It is only a matter of time before New Zealand experiences strains of bacteria that are resistant to medicines according to a microbiologist.
The Royal Society has released a paper about the growing antimicrobial resistance the country faces, saying the country is not insulated from the problem that is predicted to kill more than 10 million people worldwide a year by 2050.
Expert advisor on the report and University of Auckland microbiologist Siouxsie Wiles said classes of bacteria were becoming more and more resistant and some strains were becoming completely untreatable.
"It is a zombie apocalypse arising, it is a crazy thing and we really do need to start thinking about it."
Microbes that cause infectious diseases in humans and animals are becoming resistant to the medicines used to treat them.
The microbes include viruses, bacteria, fungi and parasites and could cause illnesses such as skin and urinary tract infections, pneumonia and tuberculosis.
Dr Wiles said the bacteria could often affect people who were not well and whose immune system was compromised, but people could also be carriers of them in their noses or guts for instance.
"We actually don't know how many New Zealanders may already have these very difficult to treat or possibly untreatable strains already because perhaps they've done a lot of travel overseas."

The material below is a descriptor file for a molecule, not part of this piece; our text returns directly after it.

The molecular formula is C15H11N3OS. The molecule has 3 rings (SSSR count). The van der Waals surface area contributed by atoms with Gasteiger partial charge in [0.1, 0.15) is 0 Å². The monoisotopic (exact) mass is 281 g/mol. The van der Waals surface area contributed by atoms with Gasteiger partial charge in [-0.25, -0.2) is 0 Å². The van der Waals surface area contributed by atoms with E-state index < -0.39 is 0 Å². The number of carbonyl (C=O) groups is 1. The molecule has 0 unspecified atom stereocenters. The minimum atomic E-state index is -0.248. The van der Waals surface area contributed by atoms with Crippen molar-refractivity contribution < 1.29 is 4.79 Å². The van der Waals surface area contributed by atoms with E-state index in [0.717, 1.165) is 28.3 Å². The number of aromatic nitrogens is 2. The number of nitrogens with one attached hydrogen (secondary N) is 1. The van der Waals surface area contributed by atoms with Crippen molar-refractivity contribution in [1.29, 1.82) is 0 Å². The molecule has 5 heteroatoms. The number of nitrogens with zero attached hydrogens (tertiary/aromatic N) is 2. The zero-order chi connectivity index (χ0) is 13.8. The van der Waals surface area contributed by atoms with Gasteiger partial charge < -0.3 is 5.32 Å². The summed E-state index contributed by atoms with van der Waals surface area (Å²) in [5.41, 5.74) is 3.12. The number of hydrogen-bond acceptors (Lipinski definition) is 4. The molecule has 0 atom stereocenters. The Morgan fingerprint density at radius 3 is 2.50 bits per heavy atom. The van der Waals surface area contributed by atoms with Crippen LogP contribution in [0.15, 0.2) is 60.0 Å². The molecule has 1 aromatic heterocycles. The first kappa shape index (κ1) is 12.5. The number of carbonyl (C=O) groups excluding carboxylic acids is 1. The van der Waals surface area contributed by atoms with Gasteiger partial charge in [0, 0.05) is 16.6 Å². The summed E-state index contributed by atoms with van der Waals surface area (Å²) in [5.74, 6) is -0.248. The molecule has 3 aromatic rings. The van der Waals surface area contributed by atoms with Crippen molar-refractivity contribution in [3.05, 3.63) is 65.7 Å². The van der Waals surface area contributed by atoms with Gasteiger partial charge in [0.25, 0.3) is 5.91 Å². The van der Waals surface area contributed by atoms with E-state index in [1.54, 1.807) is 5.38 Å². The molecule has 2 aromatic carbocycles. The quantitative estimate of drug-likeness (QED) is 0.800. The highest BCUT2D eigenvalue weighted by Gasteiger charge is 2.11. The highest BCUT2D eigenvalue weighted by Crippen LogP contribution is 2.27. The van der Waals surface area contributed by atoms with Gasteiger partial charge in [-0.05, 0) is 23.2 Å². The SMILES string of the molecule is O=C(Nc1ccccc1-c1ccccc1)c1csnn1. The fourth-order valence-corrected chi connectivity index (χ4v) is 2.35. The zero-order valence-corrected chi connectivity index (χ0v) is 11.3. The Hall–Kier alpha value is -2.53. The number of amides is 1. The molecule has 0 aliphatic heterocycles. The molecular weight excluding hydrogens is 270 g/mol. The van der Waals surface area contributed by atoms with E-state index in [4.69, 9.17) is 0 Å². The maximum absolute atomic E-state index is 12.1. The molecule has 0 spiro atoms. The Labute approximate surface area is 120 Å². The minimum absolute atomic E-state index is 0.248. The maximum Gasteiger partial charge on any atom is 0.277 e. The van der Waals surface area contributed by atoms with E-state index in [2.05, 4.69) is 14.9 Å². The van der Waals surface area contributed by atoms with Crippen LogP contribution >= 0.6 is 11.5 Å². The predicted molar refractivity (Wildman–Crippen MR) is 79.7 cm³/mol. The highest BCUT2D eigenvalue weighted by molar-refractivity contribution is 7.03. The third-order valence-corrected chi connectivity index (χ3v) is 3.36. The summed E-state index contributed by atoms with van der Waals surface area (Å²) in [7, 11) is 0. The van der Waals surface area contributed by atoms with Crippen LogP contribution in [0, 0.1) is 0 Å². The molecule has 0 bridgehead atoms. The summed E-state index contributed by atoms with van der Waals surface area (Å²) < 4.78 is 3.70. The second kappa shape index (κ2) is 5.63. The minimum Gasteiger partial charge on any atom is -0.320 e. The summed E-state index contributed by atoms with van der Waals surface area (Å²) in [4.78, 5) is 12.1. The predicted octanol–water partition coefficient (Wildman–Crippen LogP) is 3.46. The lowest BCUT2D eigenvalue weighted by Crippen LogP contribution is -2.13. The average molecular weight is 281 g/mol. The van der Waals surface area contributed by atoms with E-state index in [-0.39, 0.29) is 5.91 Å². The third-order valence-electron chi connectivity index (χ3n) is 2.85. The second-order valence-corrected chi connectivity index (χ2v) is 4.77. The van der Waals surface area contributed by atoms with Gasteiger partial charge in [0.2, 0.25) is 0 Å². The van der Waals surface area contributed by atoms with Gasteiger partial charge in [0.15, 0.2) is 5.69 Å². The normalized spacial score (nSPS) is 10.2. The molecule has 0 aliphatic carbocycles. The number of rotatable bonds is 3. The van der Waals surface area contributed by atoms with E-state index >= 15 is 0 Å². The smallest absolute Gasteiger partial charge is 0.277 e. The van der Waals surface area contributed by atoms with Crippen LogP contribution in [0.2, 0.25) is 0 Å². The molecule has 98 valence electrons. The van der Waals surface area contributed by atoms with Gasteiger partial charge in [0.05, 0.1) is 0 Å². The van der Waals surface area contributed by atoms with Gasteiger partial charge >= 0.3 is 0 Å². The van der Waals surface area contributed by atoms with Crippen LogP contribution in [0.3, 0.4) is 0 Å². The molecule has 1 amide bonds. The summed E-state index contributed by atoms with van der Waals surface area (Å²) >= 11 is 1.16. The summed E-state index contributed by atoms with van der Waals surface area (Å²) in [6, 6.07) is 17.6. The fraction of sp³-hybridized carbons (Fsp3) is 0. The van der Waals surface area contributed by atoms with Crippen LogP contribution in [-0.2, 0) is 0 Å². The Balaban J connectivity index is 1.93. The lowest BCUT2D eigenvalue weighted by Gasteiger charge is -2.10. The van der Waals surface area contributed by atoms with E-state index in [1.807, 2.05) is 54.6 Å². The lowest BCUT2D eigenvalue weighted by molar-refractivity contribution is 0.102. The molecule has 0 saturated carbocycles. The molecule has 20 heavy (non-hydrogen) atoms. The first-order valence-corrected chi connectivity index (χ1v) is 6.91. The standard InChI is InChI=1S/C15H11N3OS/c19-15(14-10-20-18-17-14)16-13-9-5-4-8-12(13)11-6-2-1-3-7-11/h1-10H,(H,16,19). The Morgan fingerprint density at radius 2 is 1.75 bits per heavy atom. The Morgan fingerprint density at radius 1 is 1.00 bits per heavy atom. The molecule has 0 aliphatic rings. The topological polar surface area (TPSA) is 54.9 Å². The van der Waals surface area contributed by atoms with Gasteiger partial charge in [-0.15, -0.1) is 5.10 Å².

Dr Wiles said the only ones that were known about in this country were the cases that ended up in hospital, and the numbers were growing, going from five in 2012 to about 45 now, although all those cases were treatable by the last-resort antibiotics.
"But we now know that there are strains that are resistant to those last resort antibiotics ... it's only a matter of time before they turn up here."
The way antibiotics are taken is contributing to what Dr Wiles described as the emptying of the cupboard of medicines available to treat the bacteria.
Antimicrobial resistance is not new, Dr Wiles said, but before there was always something else on the shelf and so there was more focus on finding cures for other problems.
Dr Wiles stressed that it was a case of when and not if we lose these medicines, and when that happened the ability to prevent infections in vulnerable patients would also be lost.
"This means that all of the medical developments over the last few decades, transplants, face surgery, chemotherapy, all of these things become very risky because we can no longer protect those patients from infection."
Dr Wiles said New Zealanders could reduce the growth in resistance by practising high standards of hygeine, such as correct hand washing and taking antibiotics only as prescribed.
The government is expected to come out with an action plan in the next few weeks detailing how it planned to address the problem.
Dr Wiles said as a research scientist she would like to see more funding put into fundamental research into infectious diseases.